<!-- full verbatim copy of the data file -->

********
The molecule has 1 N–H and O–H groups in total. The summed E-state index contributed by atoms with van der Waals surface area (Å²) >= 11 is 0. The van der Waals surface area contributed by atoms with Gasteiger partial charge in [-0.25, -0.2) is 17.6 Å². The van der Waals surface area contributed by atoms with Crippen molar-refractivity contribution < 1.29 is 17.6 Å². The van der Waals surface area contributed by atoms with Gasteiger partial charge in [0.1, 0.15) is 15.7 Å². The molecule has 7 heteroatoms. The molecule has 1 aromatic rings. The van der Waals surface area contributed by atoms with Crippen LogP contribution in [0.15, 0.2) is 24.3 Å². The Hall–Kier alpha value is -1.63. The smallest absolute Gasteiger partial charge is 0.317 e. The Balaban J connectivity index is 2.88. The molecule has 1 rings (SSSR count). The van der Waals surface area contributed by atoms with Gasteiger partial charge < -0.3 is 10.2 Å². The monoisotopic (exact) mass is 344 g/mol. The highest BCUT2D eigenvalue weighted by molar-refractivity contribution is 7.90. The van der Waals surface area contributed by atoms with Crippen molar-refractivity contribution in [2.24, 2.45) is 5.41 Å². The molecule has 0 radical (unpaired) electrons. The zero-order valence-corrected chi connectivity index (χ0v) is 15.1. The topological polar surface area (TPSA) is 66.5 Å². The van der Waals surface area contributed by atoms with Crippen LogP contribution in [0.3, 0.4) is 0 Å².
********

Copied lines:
The molecule has 1 N–H and O–H groups in total. The summed E-state index contributed by atoms with van der Waals surface area (Å²) >= 11 is 0. The van der Waals surface area contributed by atoms with Gasteiger partial charge in [-0.25, -0.2) is 17.6 Å². The van der Waals surface area contributed by atoms with Crippen molar-refractivity contribution < 1.29 is 17.6 Å². The van der Waals surface area contributed by atoms with Gasteiger partial charge in [0.1, 0.15) is 15.7 Å². The molecule has 7 heteroatoms. The molecule has 1 aromatic rings. The van der Waals surface area contributed by atoms with Crippen LogP contribution in [0.15, 0.2) is 24.3 Å². The Hall–Kier alpha value is -1.63. The smallest absolute Gasteiger partial charge is 0.317 e. The Balaban J connectivity index is 2.88. The molecule has 1 rings (SSSR count). The van der Waals surface area contributed by atoms with Gasteiger partial charge < -0.3 is 10.2 Å². The monoisotopic (exact) mass is 344 g/mol. The highest BCUT2D eigenvalue weighted by molar-refractivity contribution is 7.90. The van der Waals surface area contributed by atoms with Crippen molar-refractivity contribution in [2.24, 2.45) is 5.41 Å². The molecule has 0 radical (unpaired) electrons. The zero-order valence-corrected chi connectivity index (χ0v) is 15.1. The topological polar surface area (TPSA) is 66.5 Å². The van der Waals surface area contributed by atoms with Crippen LogP contribution in [0.3, 0.4) is 0 Å².